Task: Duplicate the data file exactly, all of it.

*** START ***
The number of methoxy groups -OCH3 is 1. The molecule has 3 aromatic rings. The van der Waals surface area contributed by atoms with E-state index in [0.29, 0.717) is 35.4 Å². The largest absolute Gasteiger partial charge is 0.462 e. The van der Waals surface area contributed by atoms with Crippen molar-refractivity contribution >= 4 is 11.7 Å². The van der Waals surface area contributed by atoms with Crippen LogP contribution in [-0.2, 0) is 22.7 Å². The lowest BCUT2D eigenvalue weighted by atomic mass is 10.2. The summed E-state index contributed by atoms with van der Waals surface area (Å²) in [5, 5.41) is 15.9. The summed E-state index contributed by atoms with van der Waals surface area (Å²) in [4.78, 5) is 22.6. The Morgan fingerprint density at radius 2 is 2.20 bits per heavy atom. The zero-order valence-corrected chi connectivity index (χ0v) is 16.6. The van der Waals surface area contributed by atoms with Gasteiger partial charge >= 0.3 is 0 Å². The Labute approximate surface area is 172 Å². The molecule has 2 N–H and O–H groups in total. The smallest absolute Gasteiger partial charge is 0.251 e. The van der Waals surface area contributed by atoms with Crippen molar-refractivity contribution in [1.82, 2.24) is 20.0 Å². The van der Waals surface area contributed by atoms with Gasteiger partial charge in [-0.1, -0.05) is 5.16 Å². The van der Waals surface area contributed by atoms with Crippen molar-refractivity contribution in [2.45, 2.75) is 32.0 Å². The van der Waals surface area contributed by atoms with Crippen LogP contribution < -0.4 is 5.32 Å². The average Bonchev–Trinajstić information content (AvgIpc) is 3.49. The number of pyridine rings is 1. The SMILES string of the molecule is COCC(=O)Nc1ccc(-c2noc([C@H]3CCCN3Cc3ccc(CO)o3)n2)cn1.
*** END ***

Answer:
The number of methoxy groups -OCH3 is 1. The molecule has 3 aromatic rings. The van der Waals surface area contributed by atoms with E-state index in [0.29, 0.717) is 35.4 Å². The largest absolute Gasteiger partial charge is 0.462 e. The van der Waals surface area contributed by atoms with Crippen molar-refractivity contribution >= 4 is 11.7 Å². The van der Waals surface area contributed by atoms with Crippen LogP contribution in [-0.2, 0) is 22.7 Å². The lowest BCUT2D eigenvalue weighted by atomic mass is 10.2. The summed E-state index contributed by atoms with van der Waals surface area (Å²) in [5, 5.41) is 15.9. The summed E-state index contributed by atoms with van der Waals surface area (Å²) in [4.78, 5) is 22.6. The Morgan fingerprint density at radius 2 is 2.20 bits per heavy atom. The zero-order valence-corrected chi connectivity index (χ0v) is 16.6. The van der Waals surface area contributed by atoms with Gasteiger partial charge >= 0.3 is 0 Å². The Labute approximate surface area is 172 Å². The molecule has 2 N–H and O–H groups in total. The smallest absolute Gasteiger partial charge is 0.251 e. The van der Waals surface area contributed by atoms with Crippen molar-refractivity contribution in [1.82, 2.24) is 20.0 Å². The van der Waals surface area contributed by atoms with Gasteiger partial charge in [-0.1, -0.05) is 5.16 Å². The van der Waals surface area contributed by atoms with Crippen molar-refractivity contribution in [2.45, 2.75) is 32.0 Å². The van der Waals surface area contributed by atoms with Crippen LogP contribution < -0.4 is 5.32 Å². The average Bonchev–Trinajstić information content (AvgIpc) is 3.49. The number of pyridine rings is 1. The SMILES string of the molecule is COCC(=O)Nc1ccc(-c2noc([C@H]3CCCN3Cc3ccc(CO)o3)n2)cn1.